Director: Raja Krishna Menon
Producers: Hari Om Productions, Cape of Good Films, T-Series and Crouching Tiger Motion Pictures
Writers: Vijay Krishna Menon
Cast: Akshay Kumar, Nimrat Kaur, Kumud Mishra, Inamulhaq
Music: Amaal Malik and Ankit Tiwari
Genre: Drama/ Thrillers
Rating: * * * *
Review By: Keyur Seta
Akshay Kumar was once known as the king of whacky comedies. But over the last couple of years, he has been associating himself with thought-provoking patriotic sagas like Holiday, Gabbar Is Back and Baby. He continues his impressive run with Airlift. To put it simply, it is an overwhelmingly brilliant piece of cinema, which lifts you in a way very few films can.
The story takes place in Kuwait in the year 1990. Ranjit Katiyal (Akshay Kumar), an NRI, is a shrewd businessman living a luxurious life with his wife Amrita (Nimrat Kaur) and a child. He considers himself a true Kuwaiti and hates being referred to as an Indian. But after Iraq, in the leadership of Saddam Hussain, invades Kuwait, life suddenly turns upside down for Rajiv and the 1 lakh 70 thousand ‘Indians’ working in the country.
Firstly, the makers should be lauded for throwing light on this unthinkable achievement of the biggest evacuation ever in the world! It is quite a shame that many of us are completely unaware of such a feat, but let’s not go into that for now.
But good intentions alone aren’t enough to make a good film. To say that Airlift has more than just good intentions will be an understatement since the film excels in every department. The script and Menon’s direction deserves special mention. In a situational-based film, the onus is more on the narration and presentation and one can find utmost precision in both departments. The result is a gripping narrative that doesn’t let you look at your watch throughout.
The biggest triumph for Airlift, however, is the profoundly heartwarming climax. It develops an intensely emotional patriotic feeling without any use of powerful dialogues or punch lines. The effect is the highest when visuals alone do the talking, is proven here. Plus, the final moments throw in quite a few messages, which, once again, aren’t spoken about.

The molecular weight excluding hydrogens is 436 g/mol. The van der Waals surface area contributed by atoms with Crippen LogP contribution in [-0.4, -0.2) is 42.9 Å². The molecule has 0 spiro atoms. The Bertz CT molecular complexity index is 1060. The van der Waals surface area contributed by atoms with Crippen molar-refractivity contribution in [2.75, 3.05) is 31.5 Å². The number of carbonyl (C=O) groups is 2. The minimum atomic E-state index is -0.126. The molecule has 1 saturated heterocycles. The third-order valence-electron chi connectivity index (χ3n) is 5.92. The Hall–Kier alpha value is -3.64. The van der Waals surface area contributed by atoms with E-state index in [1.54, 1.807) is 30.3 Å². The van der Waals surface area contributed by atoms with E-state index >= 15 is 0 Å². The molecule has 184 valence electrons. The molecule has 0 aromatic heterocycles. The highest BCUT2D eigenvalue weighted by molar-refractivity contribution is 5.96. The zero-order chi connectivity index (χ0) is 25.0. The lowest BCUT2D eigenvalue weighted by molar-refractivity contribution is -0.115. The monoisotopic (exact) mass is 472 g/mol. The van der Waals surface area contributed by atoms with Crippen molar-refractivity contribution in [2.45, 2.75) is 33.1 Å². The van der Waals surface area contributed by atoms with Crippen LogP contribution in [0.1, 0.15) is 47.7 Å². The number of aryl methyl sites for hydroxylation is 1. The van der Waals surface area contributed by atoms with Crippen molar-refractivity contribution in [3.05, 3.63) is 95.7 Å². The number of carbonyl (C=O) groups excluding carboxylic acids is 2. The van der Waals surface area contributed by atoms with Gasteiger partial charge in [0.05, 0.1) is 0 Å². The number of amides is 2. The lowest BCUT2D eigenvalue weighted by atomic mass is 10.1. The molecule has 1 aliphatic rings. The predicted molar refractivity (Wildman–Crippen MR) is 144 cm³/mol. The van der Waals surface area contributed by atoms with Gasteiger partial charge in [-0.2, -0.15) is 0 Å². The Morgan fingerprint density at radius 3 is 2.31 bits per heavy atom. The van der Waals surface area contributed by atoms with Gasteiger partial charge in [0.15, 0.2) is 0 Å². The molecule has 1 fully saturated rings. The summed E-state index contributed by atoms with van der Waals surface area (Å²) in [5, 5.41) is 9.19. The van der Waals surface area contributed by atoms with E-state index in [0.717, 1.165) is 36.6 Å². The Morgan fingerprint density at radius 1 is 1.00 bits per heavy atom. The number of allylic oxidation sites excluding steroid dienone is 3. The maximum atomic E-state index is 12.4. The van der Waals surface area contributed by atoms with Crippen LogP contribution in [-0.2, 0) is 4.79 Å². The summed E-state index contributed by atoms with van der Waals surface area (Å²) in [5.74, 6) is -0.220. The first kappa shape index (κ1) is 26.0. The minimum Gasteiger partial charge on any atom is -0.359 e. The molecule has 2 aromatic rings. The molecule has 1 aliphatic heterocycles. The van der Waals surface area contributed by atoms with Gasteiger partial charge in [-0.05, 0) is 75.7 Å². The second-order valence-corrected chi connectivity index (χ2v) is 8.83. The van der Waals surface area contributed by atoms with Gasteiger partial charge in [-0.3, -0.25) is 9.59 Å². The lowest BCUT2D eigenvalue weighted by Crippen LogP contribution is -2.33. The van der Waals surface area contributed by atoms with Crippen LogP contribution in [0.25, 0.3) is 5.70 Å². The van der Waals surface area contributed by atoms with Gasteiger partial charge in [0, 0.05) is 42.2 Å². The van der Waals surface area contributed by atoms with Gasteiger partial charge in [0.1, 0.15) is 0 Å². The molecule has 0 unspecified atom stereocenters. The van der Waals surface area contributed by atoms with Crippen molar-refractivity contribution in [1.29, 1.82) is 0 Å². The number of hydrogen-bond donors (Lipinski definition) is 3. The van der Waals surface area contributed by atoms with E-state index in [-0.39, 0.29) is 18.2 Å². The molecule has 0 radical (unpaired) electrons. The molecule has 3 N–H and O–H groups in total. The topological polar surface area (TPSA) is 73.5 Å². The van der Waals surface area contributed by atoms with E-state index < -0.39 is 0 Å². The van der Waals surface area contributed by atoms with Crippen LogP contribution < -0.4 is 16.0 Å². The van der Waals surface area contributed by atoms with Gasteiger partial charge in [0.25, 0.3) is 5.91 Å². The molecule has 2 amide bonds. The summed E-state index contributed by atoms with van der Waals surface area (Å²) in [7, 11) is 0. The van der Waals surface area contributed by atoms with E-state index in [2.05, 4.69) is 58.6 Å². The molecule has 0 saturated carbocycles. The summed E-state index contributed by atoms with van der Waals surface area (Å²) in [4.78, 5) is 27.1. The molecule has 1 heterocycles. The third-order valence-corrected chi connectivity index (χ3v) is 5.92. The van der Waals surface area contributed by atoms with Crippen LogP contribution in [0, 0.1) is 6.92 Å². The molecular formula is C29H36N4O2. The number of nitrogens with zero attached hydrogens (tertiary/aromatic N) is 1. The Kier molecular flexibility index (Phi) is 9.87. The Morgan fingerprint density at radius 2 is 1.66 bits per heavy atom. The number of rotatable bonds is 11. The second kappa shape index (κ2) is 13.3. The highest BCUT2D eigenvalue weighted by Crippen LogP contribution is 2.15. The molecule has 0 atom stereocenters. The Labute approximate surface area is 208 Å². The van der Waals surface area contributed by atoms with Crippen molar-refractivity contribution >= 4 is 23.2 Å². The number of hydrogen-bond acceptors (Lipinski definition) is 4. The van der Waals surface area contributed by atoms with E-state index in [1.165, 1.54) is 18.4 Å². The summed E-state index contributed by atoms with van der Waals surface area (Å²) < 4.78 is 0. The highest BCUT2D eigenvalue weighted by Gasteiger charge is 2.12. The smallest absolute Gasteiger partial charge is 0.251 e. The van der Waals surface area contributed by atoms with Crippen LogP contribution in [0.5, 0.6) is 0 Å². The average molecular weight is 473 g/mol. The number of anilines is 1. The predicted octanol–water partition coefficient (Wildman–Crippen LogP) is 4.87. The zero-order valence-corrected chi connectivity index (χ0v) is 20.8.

There are a few weaklings though. Two important plot twists, one at the start and other at the end, aren’t explored the way they should have. Thankfully, these issues aren’t glaring at all.
The subject doesn’t offer much scope for music. But the tracks manage to impress. The ‘Vande Mataram’ song surely stands out and becomes an important reason for the climax triggering the desired effect.
There is some high quality work from the technical departments too – Priya Seth’s camerawork, background score, editing as well as production design.
Now, onto the performances. This is yet another film that proves that Akshay Kumar is no longer limited to being a superstar or an entertainer. He has now become a fine artist. The way in which he puts his heart into the character and his decision to select this film will increase the number of his admirers abundantly. This one is easily one of his best acts.
After The Lunchbox, Nimrat Kaur once again displays her talent. An actor like her surely deserves to be seen more. The same can be said about Inamulhaq (of Filmistaan fame), who is impressive as a comical Iraqi Major. Kumud Mishra once again succeeds in giving a mature act. There are convincing performances from a host of supporting actors – Purab Kohli, Prakash Belawadi, Ferena Wazeir and Ninad Kamat, to name a few.
Overall: Airlift is an overwhelming patriotic saga and one of Akshay Kumar’s best films. It has had a decent box-office opening by earning Rs 12.35 crore on its first day. But it depends on positive word-of-mouth to make a major impact at the box-office.